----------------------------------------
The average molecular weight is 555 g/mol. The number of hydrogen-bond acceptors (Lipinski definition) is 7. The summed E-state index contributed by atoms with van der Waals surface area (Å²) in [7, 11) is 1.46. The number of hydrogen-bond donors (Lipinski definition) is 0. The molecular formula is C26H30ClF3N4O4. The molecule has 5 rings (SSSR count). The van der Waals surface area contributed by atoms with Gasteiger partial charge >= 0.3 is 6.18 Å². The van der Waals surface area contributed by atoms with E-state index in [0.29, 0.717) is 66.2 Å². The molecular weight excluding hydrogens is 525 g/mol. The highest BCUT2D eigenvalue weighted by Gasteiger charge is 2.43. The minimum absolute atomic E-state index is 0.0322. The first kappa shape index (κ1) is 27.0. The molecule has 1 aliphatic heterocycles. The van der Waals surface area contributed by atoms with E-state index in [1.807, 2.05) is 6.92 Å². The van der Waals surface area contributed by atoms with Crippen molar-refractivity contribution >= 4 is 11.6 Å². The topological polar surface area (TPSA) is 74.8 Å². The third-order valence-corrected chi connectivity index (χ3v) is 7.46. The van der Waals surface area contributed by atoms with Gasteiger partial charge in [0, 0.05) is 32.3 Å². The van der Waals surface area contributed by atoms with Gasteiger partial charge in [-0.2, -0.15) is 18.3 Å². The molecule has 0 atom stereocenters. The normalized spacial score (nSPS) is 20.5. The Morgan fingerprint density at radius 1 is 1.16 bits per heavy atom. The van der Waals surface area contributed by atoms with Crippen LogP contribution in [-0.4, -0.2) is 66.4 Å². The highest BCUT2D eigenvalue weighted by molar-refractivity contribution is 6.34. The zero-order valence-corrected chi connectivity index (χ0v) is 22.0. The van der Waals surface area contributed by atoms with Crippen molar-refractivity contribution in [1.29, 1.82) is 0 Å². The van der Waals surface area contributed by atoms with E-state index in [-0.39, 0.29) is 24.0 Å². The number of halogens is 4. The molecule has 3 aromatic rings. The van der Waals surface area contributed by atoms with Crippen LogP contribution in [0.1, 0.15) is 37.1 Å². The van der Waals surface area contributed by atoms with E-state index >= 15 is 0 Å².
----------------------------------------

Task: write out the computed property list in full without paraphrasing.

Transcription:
The average molecular weight is 555 g/mol. The number of hydrogen-bond acceptors (Lipinski definition) is 7. The summed E-state index contributed by atoms with van der Waals surface area (Å²) in [7, 11) is 1.46. The number of hydrogen-bond donors (Lipinski definition) is 0. The molecular formula is C26H30ClF3N4O4. The molecule has 5 rings (SSSR count). The van der Waals surface area contributed by atoms with Gasteiger partial charge >= 0.3 is 6.18 Å². The van der Waals surface area contributed by atoms with E-state index in [0.29, 0.717) is 66.2 Å². The molecular weight excluding hydrogens is 525 g/mol. The highest BCUT2D eigenvalue weighted by Gasteiger charge is 2.43. The minimum absolute atomic E-state index is 0.0322. The first kappa shape index (κ1) is 27.0. The molecule has 1 aliphatic heterocycles. The van der Waals surface area contributed by atoms with E-state index in [1.807, 2.05) is 6.92 Å². The van der Waals surface area contributed by atoms with Crippen molar-refractivity contribution >= 4 is 11.6 Å². The topological polar surface area (TPSA) is 74.8 Å². The third-order valence-corrected chi connectivity index (χ3v) is 7.46. The van der Waals surface area contributed by atoms with Gasteiger partial charge in [0, 0.05) is 32.3 Å². The van der Waals surface area contributed by atoms with Gasteiger partial charge in [-0.2, -0.15) is 18.3 Å². The molecule has 0 atom stereocenters. The normalized spacial score (nSPS) is 20.5. The Morgan fingerprint density at radius 1 is 1.16 bits per heavy atom. The van der Waals surface area contributed by atoms with Crippen LogP contribution in [-0.4, -0.2) is 66.4 Å². The highest BCUT2D eigenvalue weighted by molar-refractivity contribution is 6.34. The zero-order valence-corrected chi connectivity index (χ0v) is 22.0. The van der Waals surface area contributed by atoms with Crippen molar-refractivity contribution in [1.29, 1.82) is 0 Å². The van der Waals surface area contributed by atoms with E-state index in [-0.39, 0.29) is 24.0 Å². The number of halogens is 4. The molecule has 3 aromatic rings. The van der Waals surface area contributed by atoms with Crippen LogP contribution in [0.1, 0.15) is 37.1 Å². The van der Waals surface area contributed by atoms with E-state index >= 15 is 0 Å².